This year I worked for nine months inside a startup at IBM called the Bluemix Garage. It’s a global team of people in strategy, sales, product design, systems architecture, and engineering, and together with its clients, the Garage solves problems for startups and enterprise businesses alike using IBM’s Design Thinking.
You might be asking yourself (like I initially did), How is it that IBM can have a startup? How is IBM’s version of design thinking different from anyone else’s? What do those terms mean, and what do you actually do? These are important questions about place, product, and people – and I’m glad you asked!
Garages, culturally, are the near-mythical origin spaces where prototypes are made. Factually, it’s where Bill Hewlett and Dave Packard banded $538 together to make HP’s first product. As a child, it’s where I assembled my seventh grade science class foam diorama of a cell; it’s where my Dad kept his gardening tools, and where my brother and I kept our muddy boots. It’s a place where you can get dirty without too much impact on your cleaner surroundings, where it’s okay if raw materials drip onto the floor.
This was the baseline at the Garage: rolling up your sleeves is routine, experimentation is unexceptional, and the pressure of getting it right is released. In that context, there was no failure – just endless opportunities to tinker, revise, learn, and improve.
And it’s why client engagements started with a workshop: everybody does the work together, and everyone worked on the same thing at the same time. The doing the work part was sometimes new for C-suite clients, since it’s different from delegating the work. Agendas are tight, time is short, and there’s a lot packed in.
Bluemix is the result of IBM applying its own design thinking tools to its product suite. (I tip my hat to the naming steward who drew a branded parallel between the B and M of Business Machines with that of blue [IBM’s corporate color] and mix [the ability for the product to be reconfigurable].) Bluemix a cloud-based computing platform-as-a-service: customers use only the apps and services they need, with instant access to an enormous library of features and functions; the entire platform has tremendous capacity, particularly for scalability.
With Bluemix, any size business can harness enterprise-level computing power – much in the same way design workshops democratize participation from all levels of an organization. When I left the Garage, there were plans to scale from six locations to eight, and we were only two years in.
In order to yield maximum throughput of workshops, some mental preparation was necessary. While at the Garage, I developed these ground rules, shared with clients in advance of getting together in person:
- Take off your judgy pants; put on your partici-pants. Everyone’s ideas are welcomed and heard; everyone contributes to the workshop equally. There are no bad ideas, no silly questions. The stance is yes, and – to keep opening and exploring – rather than no, but.
- Conversation is critical. We explore, unpack, ideate, diverge, and converge – all using conversation. Come prepared to have an engaging dialogue, with active listening & participation.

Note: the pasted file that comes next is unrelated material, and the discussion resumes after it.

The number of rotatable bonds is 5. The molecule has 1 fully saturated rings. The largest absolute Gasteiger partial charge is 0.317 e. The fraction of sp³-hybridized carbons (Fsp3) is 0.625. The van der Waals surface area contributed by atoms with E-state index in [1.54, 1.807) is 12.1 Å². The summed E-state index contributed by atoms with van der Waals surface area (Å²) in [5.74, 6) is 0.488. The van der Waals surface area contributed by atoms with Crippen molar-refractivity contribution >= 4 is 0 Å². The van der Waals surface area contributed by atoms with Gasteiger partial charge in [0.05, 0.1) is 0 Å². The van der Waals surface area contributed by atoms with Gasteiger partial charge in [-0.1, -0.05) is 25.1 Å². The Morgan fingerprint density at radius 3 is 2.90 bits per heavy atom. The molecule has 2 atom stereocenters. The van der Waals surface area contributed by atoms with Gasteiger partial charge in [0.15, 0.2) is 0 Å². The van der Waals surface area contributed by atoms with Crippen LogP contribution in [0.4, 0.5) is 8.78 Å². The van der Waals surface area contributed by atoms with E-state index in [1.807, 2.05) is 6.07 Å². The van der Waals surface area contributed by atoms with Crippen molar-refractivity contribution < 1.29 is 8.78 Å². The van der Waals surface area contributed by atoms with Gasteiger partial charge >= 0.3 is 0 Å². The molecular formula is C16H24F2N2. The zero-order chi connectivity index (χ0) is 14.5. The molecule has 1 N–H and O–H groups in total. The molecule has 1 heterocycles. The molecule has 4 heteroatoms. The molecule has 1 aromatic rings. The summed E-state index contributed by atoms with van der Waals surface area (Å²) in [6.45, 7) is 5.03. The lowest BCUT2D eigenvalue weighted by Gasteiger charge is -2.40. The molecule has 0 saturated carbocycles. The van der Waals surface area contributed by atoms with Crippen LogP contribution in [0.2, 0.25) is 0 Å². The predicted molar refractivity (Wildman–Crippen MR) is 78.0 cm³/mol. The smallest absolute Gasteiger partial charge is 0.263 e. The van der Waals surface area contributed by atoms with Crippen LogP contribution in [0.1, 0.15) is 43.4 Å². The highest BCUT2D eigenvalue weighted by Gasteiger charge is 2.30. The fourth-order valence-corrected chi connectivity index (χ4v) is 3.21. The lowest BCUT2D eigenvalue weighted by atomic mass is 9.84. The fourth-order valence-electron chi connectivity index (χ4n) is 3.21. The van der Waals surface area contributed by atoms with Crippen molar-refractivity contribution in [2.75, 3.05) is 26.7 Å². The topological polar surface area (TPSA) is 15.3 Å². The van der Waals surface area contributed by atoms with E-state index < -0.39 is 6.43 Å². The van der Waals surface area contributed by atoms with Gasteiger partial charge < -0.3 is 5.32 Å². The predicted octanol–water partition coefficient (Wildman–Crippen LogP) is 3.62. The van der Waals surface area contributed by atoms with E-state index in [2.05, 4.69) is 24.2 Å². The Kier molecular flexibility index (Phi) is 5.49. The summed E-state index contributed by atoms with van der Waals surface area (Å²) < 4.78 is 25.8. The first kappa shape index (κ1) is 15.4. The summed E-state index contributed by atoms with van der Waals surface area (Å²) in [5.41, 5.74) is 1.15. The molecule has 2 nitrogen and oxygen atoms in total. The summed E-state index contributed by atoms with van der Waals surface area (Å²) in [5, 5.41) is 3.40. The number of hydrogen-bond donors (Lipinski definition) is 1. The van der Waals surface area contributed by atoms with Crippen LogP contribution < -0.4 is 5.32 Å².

- Focus for flow. With 100% attention (laptops closed, phones away), together we can achieve the state of flow – full immersion in co-creation. This is magic. And to me, it’s the most special, irreproducible aspect of the workshop experience.
- Quantity > quality. The path to genius is ten thousand unused ideas. Be open to exploration, embrace all possibility – even something that feels absurd. Remember, this is about opening.
- Simple tools focus thoughts. Thick Sharpie markers and 3" Post-Its aren’t for detail. That’s intentional, to focus thoughts on only the most essential facets of an idea.
- Switch it up. Often our clients came to us. A new working environment helps give a new context to what’s possible, and begins to open up mental pathways to creativity.
- Working with people. Working for people. People are at the center of everything. It’s empathy for the user, and for each other. We both value and model cognitive diversity, to yield the most relevant results.
- “Good design is good business.” –Thomas J. Watson, Jr., 1973. All of the Garage tools, including IBM Design Thinking, had one purpose: to help move business forward.
Although these ground rules were portable – that is, they worked anyplace the work was done – we found that a change in context and environment afforded our clients the most release from their everyday thinking, which in turn engages the garage-like mentality. Any idea that’s outside of business as usual stands to benefit most from being explored outside of business as usual.
I found that the people part of my work at the Garage was the one that required the most concentration. From balancing the energy in the room to facilitating conversation with each style of speaker, ensuring all voices are supported and heard, and integrating decision-making (or decision-makers) when necessary, people are the constant.
For 106 years, IBM has reinvented itself, its culture, and its products, in order to keep pace with progress. Just as they no longer manufacture Selectric II typewriters (which I learned to type on), and they no longer develop any products which exclude consideration of the end user, I’m confident there’ll be a future for IBM – if there’s ever a future beyond design thinking. Not many companies practicing design thinking today can claim this longevity.